I’m not quite sure what I’m supposed to do, So I’ll write some love to you

  
Such horrible news to wake up to this morning. My radio comes on automatically at 7am & I was still half asleep as I half heard. I hoped I was wrong as I grabbed my phone. 

Just so terribly sad. 

I think most of you would agree it’s a strange thing to feel a sense of mourning or loss for someone famous. Someone who isn’t family or a friend. It is strange, of course it is, but as I said in a previous blog Bowie has been ever present in my life, in so many of our lives. I actually don’t remember the last entire day I didn’t listen to at least one Bowie song. His music has been all things to me. Sometimes a comfort. Sometimes an inspiration. It inspires memories – good & bad. He’s soundtracked so much of my life. At least in some way he probably has yours too. 

I’ve been listening to his music all day. 6music has been wonderful. The stories from so many fans on Lauren Laverne’s show were brilliant. To hear so many people were feeling the same was a lovely thing. Of course they were. It’s David Bowie. Twitter has been great to read today too. A spontaneous heartfelt emotional outpouring of shock & loss. But all together. I’ve loved hearing & reading so many people’s personal memories. 

So here is mine, the thought that has been most recurrent today is just how thankful I am for having music that my son & I could enjoy listening to so much together. He’s 8 now & we’ve been listening to Bowie together since he was very small. First it was the Laughing Gnome, then it was Starman. Starman remains his favourite song & he said a couple of weeks ago that he was determined to learn every word off by heart. When it came on while watching The Martian at the cinema, my son turned round and fist-bumped me, we then both silently sang along together to the whole song. Beautiful. We sang Space Oddity together on karaoke on Christmas Day. We have listened to the Ziggy Stardust album so many times on a Sunday morning. So many times. It is special for a father & son to share a mutual love of something, especially music. I am so thankful to David Bowie for giving us that. 

Whatever loss we feel today is nothing to that of his teenage daughter, his son & his wife. I hope the love & loss felt all around the world is some comfort to them. 

He’s gone. I imagine the rawness will last for a while. There’ll never be another new David Bowie song. There’ll never be a new David Bowie album. Such a loss. However, all the music he recorded in his life is here forever. It lives on. It’s ours. It won’t stop being the soundtrack of our lives. It won’t be enjoyed any less. In fact, it’ll most likely mean more.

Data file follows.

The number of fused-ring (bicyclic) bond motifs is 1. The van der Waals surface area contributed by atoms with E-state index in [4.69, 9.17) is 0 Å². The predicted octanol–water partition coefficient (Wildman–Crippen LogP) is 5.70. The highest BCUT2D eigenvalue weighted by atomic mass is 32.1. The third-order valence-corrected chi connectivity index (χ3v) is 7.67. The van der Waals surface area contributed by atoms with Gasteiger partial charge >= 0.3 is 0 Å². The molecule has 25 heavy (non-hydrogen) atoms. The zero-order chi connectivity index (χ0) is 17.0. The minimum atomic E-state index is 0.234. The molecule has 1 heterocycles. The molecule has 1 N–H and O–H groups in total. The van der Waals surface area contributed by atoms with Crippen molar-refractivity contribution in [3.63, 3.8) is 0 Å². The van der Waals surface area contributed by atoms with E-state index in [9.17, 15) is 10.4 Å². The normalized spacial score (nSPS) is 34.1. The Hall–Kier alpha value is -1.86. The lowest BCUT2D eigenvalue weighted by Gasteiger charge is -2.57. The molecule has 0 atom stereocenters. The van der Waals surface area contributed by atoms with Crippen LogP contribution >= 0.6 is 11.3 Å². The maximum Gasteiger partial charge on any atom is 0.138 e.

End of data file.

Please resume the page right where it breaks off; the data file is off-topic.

Goodbye David. Thank you. We loved you. 

We’ll be listening to Ziggy Stardust on Sunday morning. 

I’m happy, hope you’re happy too

  
I literally don’t remember the time before I was conscious of David Bowie. My earliest musical memory, in fact one of my very earliest memories of anything, was Bowie’s Ashes To Ashes video on Top Of The Pops. It’s still an odd video to watch now so I suppose it must have been sufficiently mind-blowing for it to make a lasting impression on 4 year old me. I’ve looked it up, Abba, ELO, The Village People & Ultravox also appeared on that week’s show, none of whom made a similar impact funnily enough. Bowie has just been there ever since. It’s been a slow ascent however to where he sits in my affections now. Basically there’s Bowie, then there’s everyone else (you’ve all clocked that my blog titles are all Bowie lyrics, haven’t you?)

I’m fairly sure that the first Bowie song I was fascinated by was Space Oddity. As a sci-fi/space loving kid the story of Major Tom caught my attention. In a pleasing parallel, my boy was instantly hooked the first time he ever heard Starman for identical reasons (until recently if you asked him what his favourite song was that was his instant reply – it seems to have been usurped by Red Hot Chili Peppers’ Californication of late, I’m learning you have to let your children make their own mistakes). 

A few years later when I was just into my teens I got the Changesbowie compilation from the library & recorded it on to cassette. That was later replaced by the Singles Collection on CD (a CD I’ve now passed on to the boy) & Bowie just continued to be there among a load of 60s & 70s artists I listened to constantly in my teens – Beatles, Doors, Led Zeppelin, Dylan, etc. Then around about 16 I discovered The Smiths, Morrissey was my king – a position he held for a number of years.